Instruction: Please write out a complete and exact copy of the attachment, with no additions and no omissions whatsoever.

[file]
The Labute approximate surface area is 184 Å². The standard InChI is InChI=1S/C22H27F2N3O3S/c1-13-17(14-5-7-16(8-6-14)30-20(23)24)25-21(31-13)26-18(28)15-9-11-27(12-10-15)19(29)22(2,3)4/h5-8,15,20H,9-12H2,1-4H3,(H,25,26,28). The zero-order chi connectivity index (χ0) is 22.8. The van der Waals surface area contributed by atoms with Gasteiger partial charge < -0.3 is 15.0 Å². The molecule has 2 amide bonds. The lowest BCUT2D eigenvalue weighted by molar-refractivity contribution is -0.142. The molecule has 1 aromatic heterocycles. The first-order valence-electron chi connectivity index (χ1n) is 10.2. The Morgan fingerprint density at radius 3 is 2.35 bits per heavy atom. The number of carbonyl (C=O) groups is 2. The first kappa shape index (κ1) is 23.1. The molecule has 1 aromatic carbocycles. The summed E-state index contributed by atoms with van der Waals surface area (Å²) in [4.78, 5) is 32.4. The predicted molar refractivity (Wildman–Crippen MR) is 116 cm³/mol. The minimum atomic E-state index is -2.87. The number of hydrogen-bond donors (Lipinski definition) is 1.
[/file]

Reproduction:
The Labute approximate surface area is 184 Å². The standard InChI is InChI=1S/C22H27F2N3O3S/c1-13-17(14-5-7-16(8-6-14)30-20(23)24)25-21(31-13)26-18(28)15-9-11-27(12-10-15)19(29)22(2,3)4/h5-8,15,20H,9-12H2,1-4H3,(H,25,26,28). The zero-order chi connectivity index (χ0) is 22.8. The van der Waals surface area contributed by atoms with Gasteiger partial charge < -0.3 is 15.0 Å². The molecule has 2 amide bonds. The lowest BCUT2D eigenvalue weighted by molar-refractivity contribution is -0.142. The molecule has 1 aromatic heterocycles. The first-order valence-electron chi connectivity index (χ1n) is 10.2. The Morgan fingerprint density at radius 3 is 2.35 bits per heavy atom. The number of carbonyl (C=O) groups is 2. The first kappa shape index (κ1) is 23.1. The molecule has 1 aromatic carbocycles. The summed E-state index contributed by atoms with van der Waals surface area (Å²) in [4.78, 5) is 32.4. The predicted molar refractivity (Wildman–Crippen MR) is 116 cm³/mol. The minimum atomic E-state index is -2.87. The number of hydrogen-bond donors (Lipinski definition) is 1.